‘An Inspector Calls’ is a Humble Nod to Social Conscientiousness

The show offers up social commentary on classism and elitism propagated through capitalism, lack of accountability and corruption.

Édouard Louis once said, “There is a will that exists, a desperate, continual, constantly renewed effort to place some people on a level below you, not to be on the lowest rung of the social ladder”. This reverberates through my mind as I watch An Inspector Calls – a play aired until 19th March at the National Academy of Performing Arts (NAPA).

Adapted in Urdu by Khalid Ahmad from J.B Priestley’s play of the same name, the show offers up social commentary on classism and elitism propagated through capitalism, lack of accountability and corruption. The story revolves around a police inspector who comes to interrogate a family about the suicide of a factory worker. What follows is a set of mysterious questions, untangling the plot of the story.

It stars a mix of veteran actors and emerging stars, such as Hayat Fazaldin (essayed by Khalid Ahmad), Hayat Fazaldin (Masooma Nadir), Inspector Saeed Kamal (Nazr-ul-Hasan), Salman Fazaldin (Ashmal Lalwany), Sarfaraz Shan Ali (Yogeshwar Karera), and Sara Fazaldin (Anusha Khalid), offering viewers an opportunity to see dynamic interactions between the old and new talent.

The play gives off Knives Out-esque vibes right from the beginning (owing to the fact that both were adapted from J.B Pristley’s play). While the house music drops little cues about the potential nature of the story, the set design – featuring a well-lit veranda decked with faux trees and grass, white-and-grey sofas, and a fully-stocked, rustic wine table – makes it relatable to the Pakistani audience. I particularly loved the performance of Nazr-ul-Hasan, Masooma Nadir and Anusha Khalid who nailed their respective roles, driving home the message of the play.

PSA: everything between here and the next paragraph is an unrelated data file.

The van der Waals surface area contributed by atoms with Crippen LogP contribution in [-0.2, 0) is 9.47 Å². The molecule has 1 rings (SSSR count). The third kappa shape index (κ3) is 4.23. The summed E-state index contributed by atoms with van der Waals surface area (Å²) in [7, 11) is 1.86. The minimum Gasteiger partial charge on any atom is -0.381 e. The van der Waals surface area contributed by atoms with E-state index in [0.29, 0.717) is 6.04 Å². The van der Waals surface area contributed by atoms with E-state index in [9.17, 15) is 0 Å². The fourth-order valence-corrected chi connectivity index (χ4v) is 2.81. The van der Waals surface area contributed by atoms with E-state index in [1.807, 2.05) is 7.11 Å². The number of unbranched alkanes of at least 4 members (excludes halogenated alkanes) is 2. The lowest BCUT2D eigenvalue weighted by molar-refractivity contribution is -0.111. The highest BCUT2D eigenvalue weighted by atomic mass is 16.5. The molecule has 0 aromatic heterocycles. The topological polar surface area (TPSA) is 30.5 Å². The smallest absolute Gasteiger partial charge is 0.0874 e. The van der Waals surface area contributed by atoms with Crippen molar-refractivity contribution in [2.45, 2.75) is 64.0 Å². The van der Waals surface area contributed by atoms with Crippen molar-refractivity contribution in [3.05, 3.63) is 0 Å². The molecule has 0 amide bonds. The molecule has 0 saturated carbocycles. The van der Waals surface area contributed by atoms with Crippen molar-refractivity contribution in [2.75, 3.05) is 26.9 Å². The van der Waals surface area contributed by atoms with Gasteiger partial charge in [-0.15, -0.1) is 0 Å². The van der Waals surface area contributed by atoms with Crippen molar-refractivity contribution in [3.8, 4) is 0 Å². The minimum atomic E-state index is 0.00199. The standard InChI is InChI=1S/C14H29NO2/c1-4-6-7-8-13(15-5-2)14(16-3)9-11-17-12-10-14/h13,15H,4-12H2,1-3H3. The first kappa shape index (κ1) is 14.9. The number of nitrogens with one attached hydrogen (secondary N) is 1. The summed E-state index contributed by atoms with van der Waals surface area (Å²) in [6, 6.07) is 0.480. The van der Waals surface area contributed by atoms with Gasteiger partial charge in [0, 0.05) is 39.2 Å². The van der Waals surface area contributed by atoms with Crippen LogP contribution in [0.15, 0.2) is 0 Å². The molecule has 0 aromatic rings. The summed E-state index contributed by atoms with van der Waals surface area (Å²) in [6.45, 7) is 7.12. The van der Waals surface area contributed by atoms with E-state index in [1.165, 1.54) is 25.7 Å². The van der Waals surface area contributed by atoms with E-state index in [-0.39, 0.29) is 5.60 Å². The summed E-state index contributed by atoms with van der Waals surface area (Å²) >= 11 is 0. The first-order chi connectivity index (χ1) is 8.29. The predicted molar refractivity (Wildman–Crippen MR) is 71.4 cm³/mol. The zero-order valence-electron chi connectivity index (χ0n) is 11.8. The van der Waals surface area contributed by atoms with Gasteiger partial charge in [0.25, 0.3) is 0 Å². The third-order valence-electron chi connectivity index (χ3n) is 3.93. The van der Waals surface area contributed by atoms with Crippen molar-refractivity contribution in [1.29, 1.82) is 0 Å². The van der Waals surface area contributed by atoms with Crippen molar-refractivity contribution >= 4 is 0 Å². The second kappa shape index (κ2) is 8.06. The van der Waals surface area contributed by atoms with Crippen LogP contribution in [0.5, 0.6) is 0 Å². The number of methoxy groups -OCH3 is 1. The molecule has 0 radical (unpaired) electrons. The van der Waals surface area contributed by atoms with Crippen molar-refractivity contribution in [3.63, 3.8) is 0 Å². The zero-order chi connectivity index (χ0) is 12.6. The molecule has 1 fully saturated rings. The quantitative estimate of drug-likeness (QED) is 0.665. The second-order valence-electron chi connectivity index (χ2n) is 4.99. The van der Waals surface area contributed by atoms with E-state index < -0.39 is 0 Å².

That said, there were certain things that didn’t quite hit home, for instance, the father’s mild anger towards his son after the big revelation. As a viewer, I felt the scene lacked the intensity expected of the strict disciplinarian as a result of the prolonged build-up in the story. Similarly, some dialogues seemed too preachy – at times even to the point of pretentiousness, with the narrative taking a towering high moral ground, losing its audience somewhere in a la la land. But the multi-faceted ending makes it up for me!

This is the first play that was started under the patronage of the late Zia Mohyeddin Saheb but opened to public viewing after his demise.

As per the play’s director and veteran actor, Khalid Ahmed:

This play had a deep emotional impact [upon us] because this is the first play in the history of NAPA that Zia Mohyeddin Saheb didn’t see, otherwise he used to come to rehearsals, give us advices and notes. We started working on this play during his life and he gave us full support and blessings. He also liked the play very much.

But as they say, the show must go on, so it will, by the greatest legacy of the thespian-par-excellence, Zia Mohyeddin.

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